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    Andre Myhrer unlikely champion in slalom

    SOUTH KOREA OUT Mandatory Credit: Photo by YONHAP/EPA-EFE/REX/Shutterstock (9434462b) Andre Myhrer of Sweden in action during the Men's Slalom at the Yongpyong Alpine Centre during the PyeongChang 2018 Olympic Games, South Korea, 22 February 2018. Alpine Skiing - PyeongChang 2018 Olympic Games, Daegwallyeong-Myeon, Korea - 22 Feb 2018
    Andre Myhrer of Sweden races in the men’s slalom at the Yongpyong Alpine Centre.

    The shock wasn’t only about who won the Olympic gold medal in the men’s slalom, it was also about who failed to even finish the race.

    Andre Myhrer, a 35-year-old Swede who took bronze in the event eight years ago in Vancouver, was the unlikely champion on Thursday in PyeongChang. But it was Marcel Hirscher and Henrik Kristoffersen — the best slalom skiers on the World Cup circuit — who couldn’t complete two runs to give themselves a chance at the title.

    ‘‘To be able to do this after the season they have had is, of course, amazing for me,’’ Myhrer said.


    Austria’s Hirscher skied off course in the opening run, while Kristoffersen set the fastest time. But the Norwegian couldn’t make it all the way down the piste on the second run, leaving Myhrer at the top of the podium.

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    Both Hirscher and Kristoffersen won Olympic medals in this event four years ago in Sochi. They also combined for 1-2 finishes in four of the eight World Cup slaloms this season.

    Myhrer watched in the finish area as Kristoffersen, holding a 0.21-second advantage out of the starting gate, skied out early in the second run.

    That allowed Ramon Zenhaeusern of Switzerland to take an unexpected silver medal, 0.34 seconds behind Myhrer’s two-run time of 1 minute, 38.99 seconds. Bronze medalist Michael Matt of Austria was 0.67 back.

    Hirscher fell short in his quest for a third gold medal at these Olympics. The Austrian great also won the combined event and the giant slalom, when Kristoffersen took silver.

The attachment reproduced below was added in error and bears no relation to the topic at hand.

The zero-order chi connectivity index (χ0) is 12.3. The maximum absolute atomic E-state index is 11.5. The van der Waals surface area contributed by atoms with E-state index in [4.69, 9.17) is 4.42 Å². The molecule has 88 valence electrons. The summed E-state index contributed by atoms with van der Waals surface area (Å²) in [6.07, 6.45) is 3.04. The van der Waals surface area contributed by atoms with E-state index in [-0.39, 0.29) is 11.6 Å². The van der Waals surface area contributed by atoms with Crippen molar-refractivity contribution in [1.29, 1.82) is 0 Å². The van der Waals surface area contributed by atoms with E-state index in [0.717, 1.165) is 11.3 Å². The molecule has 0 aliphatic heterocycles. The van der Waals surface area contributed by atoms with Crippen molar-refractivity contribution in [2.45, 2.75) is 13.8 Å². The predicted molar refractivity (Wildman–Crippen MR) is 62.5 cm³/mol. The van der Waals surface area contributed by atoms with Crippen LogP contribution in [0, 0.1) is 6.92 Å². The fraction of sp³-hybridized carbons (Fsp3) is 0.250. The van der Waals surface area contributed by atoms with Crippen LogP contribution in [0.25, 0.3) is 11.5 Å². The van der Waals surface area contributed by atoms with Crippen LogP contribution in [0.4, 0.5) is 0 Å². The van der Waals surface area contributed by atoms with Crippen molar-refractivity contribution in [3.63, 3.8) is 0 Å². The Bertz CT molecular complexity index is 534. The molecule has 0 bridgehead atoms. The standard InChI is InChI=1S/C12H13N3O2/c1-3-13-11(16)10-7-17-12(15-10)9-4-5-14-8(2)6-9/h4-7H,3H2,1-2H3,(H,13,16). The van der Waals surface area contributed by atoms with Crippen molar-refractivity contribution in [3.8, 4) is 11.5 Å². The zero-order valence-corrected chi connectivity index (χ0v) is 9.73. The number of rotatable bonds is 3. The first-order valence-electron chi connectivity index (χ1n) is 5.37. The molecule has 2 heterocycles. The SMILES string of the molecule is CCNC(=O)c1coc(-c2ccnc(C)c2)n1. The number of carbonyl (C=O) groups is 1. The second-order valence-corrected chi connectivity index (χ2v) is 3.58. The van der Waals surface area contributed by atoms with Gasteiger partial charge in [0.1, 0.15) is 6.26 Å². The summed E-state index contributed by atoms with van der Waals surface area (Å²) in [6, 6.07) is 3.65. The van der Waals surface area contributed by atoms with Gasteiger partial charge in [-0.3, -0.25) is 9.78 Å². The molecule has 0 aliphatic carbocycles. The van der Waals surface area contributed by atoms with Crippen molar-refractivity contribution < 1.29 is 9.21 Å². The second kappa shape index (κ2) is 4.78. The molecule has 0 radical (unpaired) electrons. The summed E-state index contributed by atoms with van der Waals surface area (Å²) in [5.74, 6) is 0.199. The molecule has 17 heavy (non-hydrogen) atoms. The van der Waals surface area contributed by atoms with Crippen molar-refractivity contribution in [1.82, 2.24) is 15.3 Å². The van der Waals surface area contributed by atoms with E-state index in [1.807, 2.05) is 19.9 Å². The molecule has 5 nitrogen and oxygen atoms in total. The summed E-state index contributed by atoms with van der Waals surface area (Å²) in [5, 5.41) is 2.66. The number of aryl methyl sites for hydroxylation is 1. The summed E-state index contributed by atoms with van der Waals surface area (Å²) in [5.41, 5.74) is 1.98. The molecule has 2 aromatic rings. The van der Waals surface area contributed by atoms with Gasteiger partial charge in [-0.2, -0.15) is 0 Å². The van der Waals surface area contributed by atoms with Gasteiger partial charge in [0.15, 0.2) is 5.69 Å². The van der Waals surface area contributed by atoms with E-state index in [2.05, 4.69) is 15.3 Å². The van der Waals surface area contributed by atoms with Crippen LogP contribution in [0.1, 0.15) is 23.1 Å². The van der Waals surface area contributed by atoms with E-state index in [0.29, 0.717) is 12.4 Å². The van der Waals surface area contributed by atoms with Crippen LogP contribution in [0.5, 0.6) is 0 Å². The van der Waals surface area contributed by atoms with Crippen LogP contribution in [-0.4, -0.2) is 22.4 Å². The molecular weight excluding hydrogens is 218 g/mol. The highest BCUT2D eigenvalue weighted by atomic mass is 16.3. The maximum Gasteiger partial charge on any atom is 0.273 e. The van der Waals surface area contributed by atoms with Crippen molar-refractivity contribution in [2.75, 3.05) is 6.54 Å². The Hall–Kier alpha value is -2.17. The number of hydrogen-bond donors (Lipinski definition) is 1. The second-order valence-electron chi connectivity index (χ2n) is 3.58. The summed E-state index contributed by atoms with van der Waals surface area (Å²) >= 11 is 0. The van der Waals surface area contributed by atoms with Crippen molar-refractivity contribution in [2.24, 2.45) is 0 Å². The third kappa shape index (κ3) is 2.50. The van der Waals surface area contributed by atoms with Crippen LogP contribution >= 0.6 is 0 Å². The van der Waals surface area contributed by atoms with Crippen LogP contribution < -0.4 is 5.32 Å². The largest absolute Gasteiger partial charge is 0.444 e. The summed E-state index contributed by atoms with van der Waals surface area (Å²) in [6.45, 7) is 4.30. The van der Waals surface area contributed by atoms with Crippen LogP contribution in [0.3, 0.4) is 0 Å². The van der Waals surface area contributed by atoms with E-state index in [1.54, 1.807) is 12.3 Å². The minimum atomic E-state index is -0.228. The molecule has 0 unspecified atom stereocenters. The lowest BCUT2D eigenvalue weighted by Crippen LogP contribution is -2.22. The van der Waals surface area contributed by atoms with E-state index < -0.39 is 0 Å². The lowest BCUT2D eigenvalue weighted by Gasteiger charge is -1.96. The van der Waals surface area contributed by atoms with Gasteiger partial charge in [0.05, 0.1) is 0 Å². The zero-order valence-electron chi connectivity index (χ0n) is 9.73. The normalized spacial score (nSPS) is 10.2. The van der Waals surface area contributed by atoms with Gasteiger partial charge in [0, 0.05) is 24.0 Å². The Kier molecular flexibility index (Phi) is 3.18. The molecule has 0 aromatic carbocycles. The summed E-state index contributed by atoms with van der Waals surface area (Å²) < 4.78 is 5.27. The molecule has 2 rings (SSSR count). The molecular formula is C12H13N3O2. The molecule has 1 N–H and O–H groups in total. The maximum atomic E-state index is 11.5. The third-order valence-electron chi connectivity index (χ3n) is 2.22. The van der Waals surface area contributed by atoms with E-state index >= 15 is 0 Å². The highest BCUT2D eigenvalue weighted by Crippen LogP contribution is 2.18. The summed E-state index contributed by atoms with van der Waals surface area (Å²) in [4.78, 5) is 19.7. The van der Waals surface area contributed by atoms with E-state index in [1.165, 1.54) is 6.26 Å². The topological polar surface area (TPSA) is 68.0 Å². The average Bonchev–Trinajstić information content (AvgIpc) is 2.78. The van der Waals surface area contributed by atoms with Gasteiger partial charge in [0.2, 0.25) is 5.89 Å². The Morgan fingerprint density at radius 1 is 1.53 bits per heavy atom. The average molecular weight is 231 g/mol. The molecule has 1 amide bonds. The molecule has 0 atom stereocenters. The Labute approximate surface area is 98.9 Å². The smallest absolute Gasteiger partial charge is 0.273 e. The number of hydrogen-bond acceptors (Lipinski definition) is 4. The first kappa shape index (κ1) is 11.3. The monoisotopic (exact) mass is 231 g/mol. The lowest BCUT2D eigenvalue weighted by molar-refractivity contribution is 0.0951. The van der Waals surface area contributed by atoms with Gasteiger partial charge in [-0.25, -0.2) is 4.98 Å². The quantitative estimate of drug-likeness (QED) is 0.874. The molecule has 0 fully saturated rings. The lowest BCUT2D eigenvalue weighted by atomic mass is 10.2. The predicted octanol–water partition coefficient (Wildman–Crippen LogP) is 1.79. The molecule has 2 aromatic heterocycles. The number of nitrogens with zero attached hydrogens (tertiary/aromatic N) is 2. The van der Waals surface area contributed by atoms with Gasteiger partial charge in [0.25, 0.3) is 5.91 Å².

‘‘I had already really a bad feeling about the whole situation,’’ Hirscher said, adding he has had some ‘‘really bad training days here.’’

    Myhrer became the second 35-year-old Alpine skier to take gold at the Pyeongchang Games. Aksel Lund Svindal of Norway, barely two weeks older than Myhrer, won the downhill and set a record as the sport’s oldest male Olympic champion.

    Thursday’s victory is a remarkable turnaround for Myhrer, who left the 2014 Sochi Olympics furious after giving up his chance at a medal on a difficult course. “I couldn’t really handle it with the condition I had with my [injured] knee,’’ he said.

    The veteran of four Olympics and more than 14 years of World Cup racing handled it better on Thursday, even as more than half of the 106-man lineup joined Hirscher in failing to finish the first run.

    Men’s Nordic combined team event (large hill) — Johannes Rydzek crossed the finish line with an overwhelming 52.7-second advantage and Germany won its 13th gold medal of these Games, tying it with Norway for the overall lead.


    Second after the ski jumping stage, Germany wasted little time in taking the lead in the 4 x 5-kilometer cross-country relay race. Vinzenz Geiger erased a six-second deficit for a comfortable 12-second advantage after the first leg, and any doubt about the winner was erased when Fabian Riessle widened the lead to 44 seconds before handing off to Eric Frenzel.

    Skiing alone on the cross-country course at Alpensia Ski Jumping Center, Rydzek was handed a German flag at the last turn and was mobbed by his teammates as he crossed the finish line. It’s the second gold medal for both Frenzel and Rydzek in PyeongChang.

    Defending champion Norway was second, followed by Austria, which was first after the ski jump.

    Men’s short-track speedskating 500 meters — Wu Dajing claimed China’s first Olympic gold in the sprint race, winning in 39.584 seconds to break the world record he had set in the quarterfinals.

    South Koreans Hwang Dae-heon (39.854) and Lim Hyo-jun (39.919) won silver and bronze. Lim earlier won the 1,500, making him the only man to win multiple individual short-track medals at these Games.